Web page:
Friday, October 28, 2005

More on Job Tips

Bill Logan, in his comment to my original Interview Tips, raises a very thorny question for new librarians. Librarians always want to hire somebody with real library experience, and yet, you have just graduated from library school. This seems very unfair, I agree!

Here are some things you can do to address that problem, although they may not all be as easily accomplished in your situation:

1) Seek out opportunities for graduate assistanceships. While they pay only pittances, at least you are getting some experience under your belt and making some good contacts as well. It probably won't count as much as longer term, full time work experience in a potential employer's eyes, but it's certainly better than a big fat nothing!

2) If possible, try to get a job in a library. I have known many folks who worked part-time or even full-time in non-professional positions in libraries and went to library school. In my opinion, they got far more out of library school than did I, who really had not done more than volunteer or graduate assistanceship before getting half through the master's program. And look at the level of experience they brought to the table when it was time to interview! Many libraries are very supportive of their employees seeking the MLS, and will try to arrange their schedules to accommodate. Of course, this may depend on the position you hold at the library. Keep that in mind, if you take a job that opens or closes the library; they may not be able to give you the flexibility!

3) Even if you can't work in a library, try to volunteer at the kind of library you might be interested in (this is tough with some kinds of libraries, and you may end up at the public library or church or hospital library). Still, look for ways that you can get some experience with how libraries work in the real world. The reason librarians like to hire folks with real-world experience is that library school does not do that good a job getting you ready for how libraries really work. I hope that may be changing, but our experience has been that there is a real learning curve.

4) And get involved in library organizations. You can do this, even if you are geographically isolated, by using listserves. LawLib costs nothing to join, and is a terrific community of law librarians who talk (A LOT) about library issues. If you can get to meetings of library organizations, so much the better. Besides the big national group, AALL, there are many regional groups that belong as chapters to AALL, and a few city groups that are often independent, but still are law library groups. All these groups have discounted memberships and often scholarship programs for student members. Look on the website and see. You don't have to belong to AALL to see the part of the website that offers that kind of information:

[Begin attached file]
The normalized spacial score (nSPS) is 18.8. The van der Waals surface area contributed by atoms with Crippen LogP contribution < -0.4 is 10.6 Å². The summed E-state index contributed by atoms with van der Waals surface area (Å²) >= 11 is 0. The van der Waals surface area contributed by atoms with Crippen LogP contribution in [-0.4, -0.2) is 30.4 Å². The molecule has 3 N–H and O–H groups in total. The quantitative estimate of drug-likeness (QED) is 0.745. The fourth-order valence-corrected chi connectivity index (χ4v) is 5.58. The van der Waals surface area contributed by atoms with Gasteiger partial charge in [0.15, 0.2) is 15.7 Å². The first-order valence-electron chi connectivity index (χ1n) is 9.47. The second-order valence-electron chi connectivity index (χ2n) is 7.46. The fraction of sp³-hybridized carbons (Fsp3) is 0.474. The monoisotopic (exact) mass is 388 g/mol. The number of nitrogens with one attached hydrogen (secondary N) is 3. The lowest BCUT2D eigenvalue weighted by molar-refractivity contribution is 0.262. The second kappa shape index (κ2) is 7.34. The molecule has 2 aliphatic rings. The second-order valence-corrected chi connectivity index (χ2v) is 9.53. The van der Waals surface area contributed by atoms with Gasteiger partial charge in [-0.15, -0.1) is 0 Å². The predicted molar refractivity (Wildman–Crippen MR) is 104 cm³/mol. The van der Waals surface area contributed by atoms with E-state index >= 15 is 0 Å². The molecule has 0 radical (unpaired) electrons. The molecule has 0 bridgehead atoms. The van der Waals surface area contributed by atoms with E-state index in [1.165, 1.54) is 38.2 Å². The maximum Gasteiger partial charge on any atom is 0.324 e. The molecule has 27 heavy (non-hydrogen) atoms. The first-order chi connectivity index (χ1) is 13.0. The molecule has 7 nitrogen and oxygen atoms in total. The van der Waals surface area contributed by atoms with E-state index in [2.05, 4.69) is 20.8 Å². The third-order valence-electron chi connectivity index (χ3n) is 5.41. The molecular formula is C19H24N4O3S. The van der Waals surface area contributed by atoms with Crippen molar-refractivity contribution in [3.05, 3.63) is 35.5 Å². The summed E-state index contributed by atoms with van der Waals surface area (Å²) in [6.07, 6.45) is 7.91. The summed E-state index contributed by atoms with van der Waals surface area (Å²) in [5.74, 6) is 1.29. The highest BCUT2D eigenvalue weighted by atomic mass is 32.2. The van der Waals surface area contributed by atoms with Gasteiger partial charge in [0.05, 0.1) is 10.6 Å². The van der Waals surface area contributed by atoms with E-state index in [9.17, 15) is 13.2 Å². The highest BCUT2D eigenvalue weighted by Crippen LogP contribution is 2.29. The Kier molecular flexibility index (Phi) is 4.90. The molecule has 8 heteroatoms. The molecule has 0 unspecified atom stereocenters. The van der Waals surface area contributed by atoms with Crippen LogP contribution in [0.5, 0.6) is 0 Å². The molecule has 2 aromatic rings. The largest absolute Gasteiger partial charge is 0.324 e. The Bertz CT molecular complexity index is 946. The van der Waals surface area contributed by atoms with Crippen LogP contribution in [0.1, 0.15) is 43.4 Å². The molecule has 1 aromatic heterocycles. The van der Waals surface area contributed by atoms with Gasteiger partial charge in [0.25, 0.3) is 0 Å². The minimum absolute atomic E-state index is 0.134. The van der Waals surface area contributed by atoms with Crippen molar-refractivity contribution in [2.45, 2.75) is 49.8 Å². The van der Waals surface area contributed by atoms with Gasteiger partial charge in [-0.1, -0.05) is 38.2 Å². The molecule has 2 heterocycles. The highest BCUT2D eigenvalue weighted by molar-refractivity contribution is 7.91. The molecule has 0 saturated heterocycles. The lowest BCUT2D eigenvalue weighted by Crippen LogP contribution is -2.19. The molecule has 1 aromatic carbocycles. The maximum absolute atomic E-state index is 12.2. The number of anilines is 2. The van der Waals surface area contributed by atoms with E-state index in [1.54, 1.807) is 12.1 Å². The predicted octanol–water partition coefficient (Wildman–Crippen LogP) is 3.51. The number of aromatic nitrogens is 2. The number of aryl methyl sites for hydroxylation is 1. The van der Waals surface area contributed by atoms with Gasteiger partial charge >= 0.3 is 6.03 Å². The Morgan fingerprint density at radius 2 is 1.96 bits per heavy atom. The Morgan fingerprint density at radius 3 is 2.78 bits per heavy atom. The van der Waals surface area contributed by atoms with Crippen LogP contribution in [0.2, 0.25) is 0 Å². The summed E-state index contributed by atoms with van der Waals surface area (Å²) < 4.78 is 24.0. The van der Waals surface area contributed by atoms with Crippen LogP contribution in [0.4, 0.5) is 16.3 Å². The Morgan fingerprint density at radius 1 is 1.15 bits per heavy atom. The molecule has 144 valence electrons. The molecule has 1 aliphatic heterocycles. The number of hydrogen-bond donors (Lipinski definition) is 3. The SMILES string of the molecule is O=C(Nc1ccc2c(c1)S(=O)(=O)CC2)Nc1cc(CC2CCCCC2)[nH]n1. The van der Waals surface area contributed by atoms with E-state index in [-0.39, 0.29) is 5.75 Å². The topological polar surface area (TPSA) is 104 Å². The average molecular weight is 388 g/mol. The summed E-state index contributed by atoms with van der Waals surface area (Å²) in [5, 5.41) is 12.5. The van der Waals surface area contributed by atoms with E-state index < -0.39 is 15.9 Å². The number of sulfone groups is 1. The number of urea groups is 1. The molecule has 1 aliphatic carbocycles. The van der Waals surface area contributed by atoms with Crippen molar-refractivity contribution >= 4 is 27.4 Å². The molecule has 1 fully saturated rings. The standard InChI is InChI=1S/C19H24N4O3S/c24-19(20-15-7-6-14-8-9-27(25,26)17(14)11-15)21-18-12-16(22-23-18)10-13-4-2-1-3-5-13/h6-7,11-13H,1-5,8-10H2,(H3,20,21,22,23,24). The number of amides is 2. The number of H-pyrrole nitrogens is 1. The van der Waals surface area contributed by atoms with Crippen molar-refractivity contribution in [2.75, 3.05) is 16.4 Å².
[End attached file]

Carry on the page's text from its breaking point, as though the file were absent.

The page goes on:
Lastly, Bill asks about salary negotiation when told, this is the salary, take it or leave it. I think the person is telling you the truth, and you have to decide whether you can afford to take the salary and you want the job enough to take it. I know it's very unnerving to be job-hunting. You feel like nobody could possibly want to hire you. But statistically, the reality is that there are far more libraries looking for librarians to hire than there are people looking for jobs -- even very new, inexperienced librarians! I live in fear that somebody will leave and I will have to hire. We all feel the same way. And we won't be able to pick and choose about experienced or inexperienced much longer. Pluck up your courage.

One of the most helpful things I was told when I was looking for my first law library job was that I needed to figure out if I could afford to take a job. Wow! That was a new concept. I was the sole breadwinner for my family, and we had to relocate. You have to figure out how much it is going to cost to move (unless your new employer is going to help with that expense, as is sometimes happening!) I also hear that some employers are offering a signing bonus if they really want somebody to come (I don't have that flexibility, and I don't know how many libraries can do this).

But you do need to understand that it costs a deal of money in order to pay your first month's rent, pay to connect the telephone, pay to get your heat and water and electric hooked up, get a washing machine and drier (if they don't come with the apartment, as they don't in some parts of the country), and maybe a refrigerator, too. Then you may have to rent a moving van or maybe hire a mover, maybe buy the boxes, rent a hand-truck. You probably won't get your deposit back on your old apartment until long after you've moved out. You have to buy new groceries (probably peanut butter and bread!). So you have to look at the pay rate and figure if it will cover that moving cost, not just is it enough for your living expenses now. I want to thank right now Susan Kiefer from Hamline University who gave me that talk. I hope it's as useful to others as it was to me. I only regret that I couldn't afford to work for Susan. It probably means some folks can't afford to work for me, either. It's a sad world when people who have a Master's degree and a J.D. can't afford more than peanut butter on their bread!

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